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Healthy Pets

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Dog Food: Why Ingredients Matter


Puppies need foods specially made for growth, while senior dogs need food that can help with aging. The labels will tell you which foods are made for puppies or seniors, but Stewart suggests also looking at the ingredients. Look for antioxidants, specifically vitamin E and beta-carotene.

"Antioxidants help protect the cells and tissues from damage," he says. "In the case of younger dogs, it helps as the immune system is developing. With geriatric dogs, their immune system is starting to decline, so helping to protect it is very important."


Talk to your vet to rule out any underlying medical problems that could be causing weight gain, Farcas says. And be honest about how much you feed every day -- including treats.

Your vet may suggest a prescription weight loss food. Or you may choose an off-the-shelf food with less fat, fewer calories, and more fiber, designed for overweight dogs.

You also might want to look for an ingredient called L-carnitine. This amino acid is sometimes called the "smart nutrient," Stewart says, because it helps your pet's body burn fat.


If your dog competes in agility or other sporting events, you may need to give her special fuel.

Look for food made for performance dogs, or just choose one a little higher in fat (like a puppy food), says Stewart. He cautions, however, to make sure you switch to normal food if your dog takes a break from competing. Or you could end up with a chubby ex-athlete.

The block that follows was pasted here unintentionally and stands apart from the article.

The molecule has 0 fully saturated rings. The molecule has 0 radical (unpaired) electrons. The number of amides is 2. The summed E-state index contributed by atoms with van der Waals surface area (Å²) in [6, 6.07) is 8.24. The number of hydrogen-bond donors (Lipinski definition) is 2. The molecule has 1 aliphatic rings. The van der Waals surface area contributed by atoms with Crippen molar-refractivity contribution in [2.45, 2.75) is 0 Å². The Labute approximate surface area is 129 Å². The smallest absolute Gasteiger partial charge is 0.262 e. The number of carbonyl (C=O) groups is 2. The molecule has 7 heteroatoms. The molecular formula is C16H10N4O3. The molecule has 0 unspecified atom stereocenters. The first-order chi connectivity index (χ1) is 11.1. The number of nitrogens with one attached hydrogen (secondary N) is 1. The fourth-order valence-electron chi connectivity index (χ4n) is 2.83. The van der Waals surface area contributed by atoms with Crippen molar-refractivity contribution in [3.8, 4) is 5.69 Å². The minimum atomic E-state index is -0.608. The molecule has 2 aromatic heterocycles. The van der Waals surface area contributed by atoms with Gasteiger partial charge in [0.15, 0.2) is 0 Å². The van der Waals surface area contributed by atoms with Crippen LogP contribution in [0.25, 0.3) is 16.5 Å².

And if your dog just competes occasionally, you probably don't need a higher-fat food at all, Farcas says. Ask your vet.

Joint Problems

If your dog has arthritis or is a larger breed prone to joint problems, you may want to consider a food with added glucosamine and chondroitin. Your vet may also suggest giving glucosamine and chondroitin supplements, too. Omega-3 fatty acids can also help with joint inflammation, Farcas says. Look for EPA and DHA fatty acids when you're reading the ingredient label.


Feeding your dog dry food instead of wet food may do a better job of keeping your dog's teeth clean. But there are also dog foods that are specially formulated to keep plaque from building up. In some, the kibbles are bigger and don't crumble -- offering more of a scrubbing action when dogs chew. In others, the food is chemically engineered to keep tartar from forming.

If you're not feeding your dog a special diet for shiny fur or a tender stomach, then it can't hurt to choose a dental diet, Farcas says. But special food is no substitute for good doggy dental care. Brush your pet's teeth at least twice a week, and visit your vet for regular cleanings.

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